>Belonging to this list
>is one method - for sure. It is a wonderful ego-tearing psychotherapy group.

It certainly can aid in self-illumination, considering the subject matter that's
coupled with a typically acerbic forum. That's partly why I picked it :-)

>I know another very efficient way which I use when I teach seminars in
>Poland. It follows Nathaniel Branden's theory of self-esteem. He uses a
>"sentence completion technique" where you start with a given stem and
>quickly, without thinking complete the stem to make a grammatically correct
>sentence (it does not have to be true, it does not have to make sense). You
>can do it in writing. You complete one stem 6 to 10 times, and you take
>another stem. Do it for a week and you can see the patterns of your ego and
>what sits there deep inside. It's a good way of getting past your own
>defenses. You -- kind of -- trick your ego and then consciously look at
>what you have written. This is a great way to find out why you hate your
>boss, man/women, and all your wonderful examples.

Hmmmm. I like this tool. Give the ego a quick, sharp jab, then see how it
reacts before it realizes what's going on (unless you trick yourself into
thinking you're doing it well enough to catch your ego off guard, heh heh).

>I am looking for someone who either tried this method or is willing to try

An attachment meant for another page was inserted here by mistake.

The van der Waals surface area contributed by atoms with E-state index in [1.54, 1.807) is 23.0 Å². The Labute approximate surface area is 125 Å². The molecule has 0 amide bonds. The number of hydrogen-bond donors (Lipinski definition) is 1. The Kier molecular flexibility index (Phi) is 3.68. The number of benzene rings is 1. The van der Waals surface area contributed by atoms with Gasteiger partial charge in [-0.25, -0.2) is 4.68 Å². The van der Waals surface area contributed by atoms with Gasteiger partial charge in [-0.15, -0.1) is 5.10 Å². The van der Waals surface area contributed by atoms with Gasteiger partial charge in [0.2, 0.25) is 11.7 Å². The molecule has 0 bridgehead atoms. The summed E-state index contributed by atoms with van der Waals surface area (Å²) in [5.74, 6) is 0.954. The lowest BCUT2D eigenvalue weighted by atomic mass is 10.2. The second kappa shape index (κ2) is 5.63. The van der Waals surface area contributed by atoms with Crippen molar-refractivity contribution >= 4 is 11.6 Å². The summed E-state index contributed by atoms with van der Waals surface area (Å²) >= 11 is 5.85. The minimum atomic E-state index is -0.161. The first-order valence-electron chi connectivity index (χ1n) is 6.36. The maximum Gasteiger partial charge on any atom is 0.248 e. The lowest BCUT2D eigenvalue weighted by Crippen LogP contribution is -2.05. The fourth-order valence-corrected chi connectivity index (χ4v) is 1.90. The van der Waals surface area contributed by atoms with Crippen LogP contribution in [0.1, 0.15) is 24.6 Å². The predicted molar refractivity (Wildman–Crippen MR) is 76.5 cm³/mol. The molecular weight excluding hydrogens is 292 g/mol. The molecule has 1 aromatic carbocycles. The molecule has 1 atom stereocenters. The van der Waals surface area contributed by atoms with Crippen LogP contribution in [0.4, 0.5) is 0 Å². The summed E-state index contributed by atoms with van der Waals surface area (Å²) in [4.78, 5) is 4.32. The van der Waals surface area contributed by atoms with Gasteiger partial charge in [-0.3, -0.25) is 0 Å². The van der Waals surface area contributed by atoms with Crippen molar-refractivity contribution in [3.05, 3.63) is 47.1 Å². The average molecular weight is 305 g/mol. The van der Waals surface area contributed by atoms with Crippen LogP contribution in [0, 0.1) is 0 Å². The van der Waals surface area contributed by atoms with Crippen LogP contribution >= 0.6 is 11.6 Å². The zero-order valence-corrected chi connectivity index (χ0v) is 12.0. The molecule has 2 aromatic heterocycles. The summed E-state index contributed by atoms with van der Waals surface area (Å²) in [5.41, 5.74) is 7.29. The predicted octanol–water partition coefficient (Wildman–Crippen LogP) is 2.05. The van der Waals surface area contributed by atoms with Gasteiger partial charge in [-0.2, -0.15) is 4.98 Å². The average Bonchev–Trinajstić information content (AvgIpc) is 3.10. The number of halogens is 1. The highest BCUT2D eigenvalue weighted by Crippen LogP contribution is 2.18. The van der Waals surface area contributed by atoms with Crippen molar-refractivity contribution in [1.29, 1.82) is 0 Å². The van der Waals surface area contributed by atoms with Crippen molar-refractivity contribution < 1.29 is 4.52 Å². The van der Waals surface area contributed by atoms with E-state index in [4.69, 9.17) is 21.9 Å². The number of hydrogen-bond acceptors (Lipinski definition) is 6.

>it and to discuss his/her findings. There are good examples of Nathaniel
>Branden's sentence stems in most of his books, and in particular "The Six
>Pillars of Self-Esteem".

I'm not familiar with the reference (I don't, as a rule, expose myself to
other people's opinions/analyses/philosophies/conclusions until and unless
I make my own observations, or peruse the original data, and draw my own
conclusions, and by that time, I've lost interest), however, I was wondering
if Tim's friend uses a similar approach, or would be interested in it. Tim,
have you heard of this?

>Dan, can you give some examples of your ego-tearing techniques? (Please,
>don't say it's just a "flip" in your mind and you become a Level-3er...)

More of a "flopsy-doodle", actually. To tell you the truth, I've exhausted my
store of example, metaphor and analogy on a description of the process itself.
The only thing left to do would be to go over exactly what was happening in my
mind at the time(s), and I don't want to do that; it's very personal; I rose
out of the ashes of a dead thirteen year old kid. He never did have much of
an ego to begin with, and some things about him were not vey nice. He couldn't
identify with anybody, so he was alone and lonely most of the time. He didn't
understand himself or the world very well, which didn't help, so, like a fair
number of kids his age, he took the short route, but with a twist; he never
could stand the sight of blood. He's gone, I'm here.

I know this is unsatisfying. You'll have to file me in with Richard on this
one, I guess (Although, to be fair, Richard seems to care enough to write a
self-help book. I don't. I'd rather bear a child to help somebody. It's easier.)